Dr. Cole from Stanford University in Palo Alto, U.S.A. discussed diagnostic and therapeutic ambulatory cardiothoracic procedures done in the U.S.A. Again, she emphasized the need for proper patient selection including their optimization to avoid surgical surprises and plan anesthesia to avoid complications particularly PONV, emergence delirium and stroke. Strategies to facilitate early discharge include the use of the transfemoral approach for invasive procedures. Minimizing fluids is important for fast recovery and discharge.

Dr. Thosani from the U.N. Mehta Institute of Cardiology and Research reviewed the contraindications for ambulatory care for cardio-thoracic procedures. This includes patients with potentially life-threatening chronic illness (unstable angina, brittle diabetes, symptomatic asthma, symptomatic morbid obesity) and just like in the U.S.A. when there is no responsible adult caretaker at home. Health insurance policies in India may not include coverage for ambulatory care and could be a rate limiting step for expansion of this modality of care for the sub-continent.

Dr. Jasapara reviewed the readiness for India to grow the ambulatory surgery market. He indicated that the escalating cost of health care with decreasing reimbursements to providers and facilities posed significant challenges. Ambulatory care would provide significant advantage and decrease cost significantly (see Table 2). Using proper ambulatory anesthesia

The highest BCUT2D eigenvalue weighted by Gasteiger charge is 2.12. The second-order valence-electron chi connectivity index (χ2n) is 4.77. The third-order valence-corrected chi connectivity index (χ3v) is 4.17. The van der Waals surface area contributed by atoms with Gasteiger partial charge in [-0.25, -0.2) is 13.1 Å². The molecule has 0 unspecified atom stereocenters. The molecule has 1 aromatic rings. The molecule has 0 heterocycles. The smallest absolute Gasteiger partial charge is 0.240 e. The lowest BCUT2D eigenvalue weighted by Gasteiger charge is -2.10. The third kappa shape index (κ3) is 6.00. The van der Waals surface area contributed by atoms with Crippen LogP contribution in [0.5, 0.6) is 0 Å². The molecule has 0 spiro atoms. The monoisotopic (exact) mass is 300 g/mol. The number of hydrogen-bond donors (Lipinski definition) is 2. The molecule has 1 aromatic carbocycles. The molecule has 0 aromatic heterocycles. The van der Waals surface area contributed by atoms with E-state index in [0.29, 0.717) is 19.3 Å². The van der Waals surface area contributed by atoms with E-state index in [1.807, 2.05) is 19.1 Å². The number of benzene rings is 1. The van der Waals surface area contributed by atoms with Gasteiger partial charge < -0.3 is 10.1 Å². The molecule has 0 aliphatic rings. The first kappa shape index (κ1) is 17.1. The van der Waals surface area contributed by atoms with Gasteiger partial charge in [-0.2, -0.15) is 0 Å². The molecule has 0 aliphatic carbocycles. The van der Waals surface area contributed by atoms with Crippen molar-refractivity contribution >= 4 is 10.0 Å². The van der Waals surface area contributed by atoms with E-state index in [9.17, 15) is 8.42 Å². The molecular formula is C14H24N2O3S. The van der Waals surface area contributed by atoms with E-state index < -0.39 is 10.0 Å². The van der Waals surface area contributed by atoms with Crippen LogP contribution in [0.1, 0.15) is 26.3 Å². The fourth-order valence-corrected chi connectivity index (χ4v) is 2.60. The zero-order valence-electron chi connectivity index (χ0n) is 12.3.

Table 2. Ambulatory Perioperative Care - Advantages
  • Lack of dependence on the availability of hospital beds
  • Greater flexibility in scheduling operations
  • Low morbidity and mortality
  • Lower incidence of infection
  • Lower incidence of respiratory complications
  • Higher volume of patients (greater efficiency)
  • Shorter surgical waiting lists
  • Lower overall procedural costs
  • Lower incidence of VTE
  • Less preoperative testing and postoperative medication

approaches namely, temperature control, optimizing anesthesia dose, modification of surgical stress response with regional approaches, PONV prophylaxis and using minimally invasive surgical approaches will allow patients to recover rapidly and choose ambulatory facilities instead of hospitalization. Patient and family motivation will play an important role to expand ambulatory procedures in India, as will changes in government policies and insurance coverage.

Following the panel presentations, there was a brief discussion and several expressed an interest in becoming international members of SAMBA.